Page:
This week’s Nightmare Fuel comes courtesy of one of my sons. Let’s take a look at The Bunny Man or The Clifton Bunny Man.
Our story begins with an asylum, which predated the town of Clifton, VA, that was petitioned to relocate. The reason given was that they didn’t feel comfortable living so close to the inmates stored there. During the process of moving the patients to a different facility, they bus transporting them overturned and most of the prisoners escaped. All but two were quickly recaptured. Marcus A. Wallster and Douglas J. Grifton evaded police for four months, leaving half eaten and dismembered rabbit carcasses in random spots. Eventually, they found the body of Wallster holding a handmade weapon that looked to be a cross between a hatchet and a dagger. The press and townspeople dubbed him the Bunny Man, although the name changed ownership to Grifton after the body of more rabbits were discovered. After three more months of not finding any other signs of the final escaped prisoner, the police called off the search for him. They figured he had either already left the area or died. Life went on.
Around Halloween, rabbit carcasses were discovered in the area around the Fairfax Station Bridge. On Halloween Night, a group of teenagers were drinking and having a good time on the bridge, but terror struck the only three remaining on the bridge at midnight. According to the legend, a bright light erupted from the portion of the bridge where the kids were. Within seconds, the teens were hung by their necks off the sides of the bridge with their throats slit and slashes running up their middles. It was determined that the weapon was similar to the one found with Marcus Wallster’s body months prior. These murders became an annual thing as defiant teenagers tempted fate at the Bunny Man Bridge. Always on Halloween, and always foreshadowed by the bunny body parts, now renamed Bunny Man Bridge.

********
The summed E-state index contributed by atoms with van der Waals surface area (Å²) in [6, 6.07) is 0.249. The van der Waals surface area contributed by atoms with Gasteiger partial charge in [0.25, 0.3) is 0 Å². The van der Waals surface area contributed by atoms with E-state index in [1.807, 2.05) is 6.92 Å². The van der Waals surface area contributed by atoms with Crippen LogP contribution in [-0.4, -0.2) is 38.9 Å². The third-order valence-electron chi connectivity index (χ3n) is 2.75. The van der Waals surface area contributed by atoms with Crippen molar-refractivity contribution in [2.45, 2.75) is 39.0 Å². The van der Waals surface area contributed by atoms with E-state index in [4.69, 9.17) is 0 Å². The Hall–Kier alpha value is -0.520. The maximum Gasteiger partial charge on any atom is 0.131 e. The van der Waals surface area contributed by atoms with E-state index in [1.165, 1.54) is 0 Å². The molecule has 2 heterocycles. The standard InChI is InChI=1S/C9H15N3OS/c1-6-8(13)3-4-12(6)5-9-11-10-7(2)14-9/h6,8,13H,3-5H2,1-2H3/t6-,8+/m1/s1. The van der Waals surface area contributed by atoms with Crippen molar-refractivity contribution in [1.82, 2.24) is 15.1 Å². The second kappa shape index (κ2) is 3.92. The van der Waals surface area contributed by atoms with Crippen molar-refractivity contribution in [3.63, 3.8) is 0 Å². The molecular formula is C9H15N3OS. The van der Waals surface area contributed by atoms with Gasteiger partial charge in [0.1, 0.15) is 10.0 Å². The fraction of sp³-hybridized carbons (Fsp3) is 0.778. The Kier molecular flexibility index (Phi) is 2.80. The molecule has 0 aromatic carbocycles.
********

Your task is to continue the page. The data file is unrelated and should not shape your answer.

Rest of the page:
Fast forward to 1987, and a group of teens are hanging around the bridge, pulling pranks to scare each other and eating candy stolen from other Trick-or-Treaters. At midnight, one member of the group attempts to leave, not wanting to tempt the fate of the Bunny Man. Her body is halfway off the bridge when things brighten and the skin on her chest begins to slice open. There is nothing physically touching her to cause this, so she doubles her efforts to escape, which she does. In the process, the woman collides with one of the hanging bodies and she is rendered unconscious. When she wakes up, her hair has turned bright white and she has been bleeding. The woman spends the rest of her days sitting on a swinging bench on her balcony, just staring in the direction of the bridge without ever going near it.
As with any urban legend of the like, there is little evidence proving that these events, let alone all of the murders occurred. It is possible that this is a story told by parents to keep their children away from the Bunny Man Bridge. However, there may also be a nugget of truth to the story as well. In 1970, two incidents occurred within a week of each other in Burke, VA. According to police reports, people were chased off what he called his property. He held an ax in his hands and was described to possibly be wearing a bunny costume, or something resembling one. In each case, the man was never found, and there have been no similar incidents in the police records since.
Whether the stories are true or not, they do make for interesting nightmares and horror stories.
Until next time, Addicts…